Blueprint of 'diagonal side' helmet pattern.

Diagonal sides

Example of 'corner' helmet pattern.
Example of 'corner' helmet pattern.
Example of 'corner' helmet pattern.
Example of 'corner' helmet pattern.
Example of 'corner' helmet pattern.
Example of 'corner' helmet pattern.
Blueprint of 'corner' helmet pattern.

Corners

Example of 'simple top' helmet pattern.
Example of 'simple top' helmet pattern.
Example of 'simple top' helmet pattern.
Example of 'simple top' helmet pattern.
Example of 'simple top' helmet pattern.
Example of 'simple top' helmet pattern.
Blueprint of 'simple top' helmet pattern.

Simple tops

Example of 'crown' helmet pattern.
Example of 'crown' helmet pattern.
Example of 'crown' helmet pattern.
Example of 'crown' helmet pattern.
Example of 'crown' helmet pattern.
Example of 'crown' helmet pattern.
Blueprint of 'crown' helmet pattern.

Crowns

Example of 'hat' helmet pattern.
Example of 'hat' helmet pattern.
Example of 'hat' helmet pattern.
Example of 'hat' helmet pattern.
Example of 'hat' helmet pattern.
Example of 'hat' helmet pattern.
Blueprint of 'hat' helmet pattern.

Hats

Example of pattern combinations: 'double side' and 'crown'.
Example of pattern combinations: 'simple side', 'corner' and 'simple top'.
Example of pattern combinations: 'corner' and 'simple top'.
Example of pattern combinations: 'double side', 'corner' and 'simple top'.
Example of pattern combinations: 'diagonal side' and 'corner'.
Example of pattern combinations: 'simple side', 'corner' and 'simple top'.
Example of pattern combinations: 'diagonal side', 'corner' and 'simple top'.

Pattern combinations

Making a Design Tool

Through our explorations and reviews with the Pentagram team, we got to know the generative identity, and this resulted in us reproducing a proper step by step generation algorithm that also takes randomization into account.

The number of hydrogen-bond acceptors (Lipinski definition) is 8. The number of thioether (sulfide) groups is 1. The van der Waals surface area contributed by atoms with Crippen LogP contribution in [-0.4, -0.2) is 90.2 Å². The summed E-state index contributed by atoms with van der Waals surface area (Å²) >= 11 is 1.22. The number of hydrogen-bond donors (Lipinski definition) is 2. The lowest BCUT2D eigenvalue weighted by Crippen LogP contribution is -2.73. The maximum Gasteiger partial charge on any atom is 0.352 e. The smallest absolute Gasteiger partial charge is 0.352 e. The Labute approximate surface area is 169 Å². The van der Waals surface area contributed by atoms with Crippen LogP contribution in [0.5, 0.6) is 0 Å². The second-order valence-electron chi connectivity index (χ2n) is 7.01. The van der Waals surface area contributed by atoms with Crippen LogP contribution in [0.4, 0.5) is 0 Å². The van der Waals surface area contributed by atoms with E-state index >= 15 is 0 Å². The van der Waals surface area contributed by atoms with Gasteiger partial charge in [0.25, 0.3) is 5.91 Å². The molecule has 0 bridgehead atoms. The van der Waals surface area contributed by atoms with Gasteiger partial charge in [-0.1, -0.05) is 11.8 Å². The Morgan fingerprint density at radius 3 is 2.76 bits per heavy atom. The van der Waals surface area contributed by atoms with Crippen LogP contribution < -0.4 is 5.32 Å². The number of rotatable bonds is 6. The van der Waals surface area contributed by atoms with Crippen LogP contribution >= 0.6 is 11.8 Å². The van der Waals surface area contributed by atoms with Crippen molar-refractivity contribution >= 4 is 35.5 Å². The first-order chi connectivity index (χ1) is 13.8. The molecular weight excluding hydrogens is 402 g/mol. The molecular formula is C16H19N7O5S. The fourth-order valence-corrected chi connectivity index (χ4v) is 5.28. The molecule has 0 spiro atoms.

Because of these nuanced details we discovered in the initial phase, our first approach to building the design tool was to provide many options to the user. The tool could generate independent designs at each side of the helmet, mirror designs on both sides, swap specific shapes by clicking on them, and adjust specific details for certain patterns, like changing the number of spikes in the crown pattern. In order to develop these features, we worked to release new versions of Mechanic that allow users to build more advanced custom tools.

The initial prototype allowed fine-grained control over designs.

Although the interface of the initial prototype worked well and allowed us to test every detail of the generative approach, it allowed too much control for the type of end-user it was built for. For the final prototype, we reduced the amount of control and ported most of the randomization from the user interface to the backend of the tool itself. The final interface is one where helmet sections can be added independently, generated and swapped independently, and different patterns will arise on their own if possible.

The final design tool is a simple and straight-forward experience where much of the magic is hidden below the surface. Wrapped up in a Galaxy-branded interface, it's a manifestation of the idea that custom design tools can streamline complex design workflows that would otherwise take a long time to do by hand.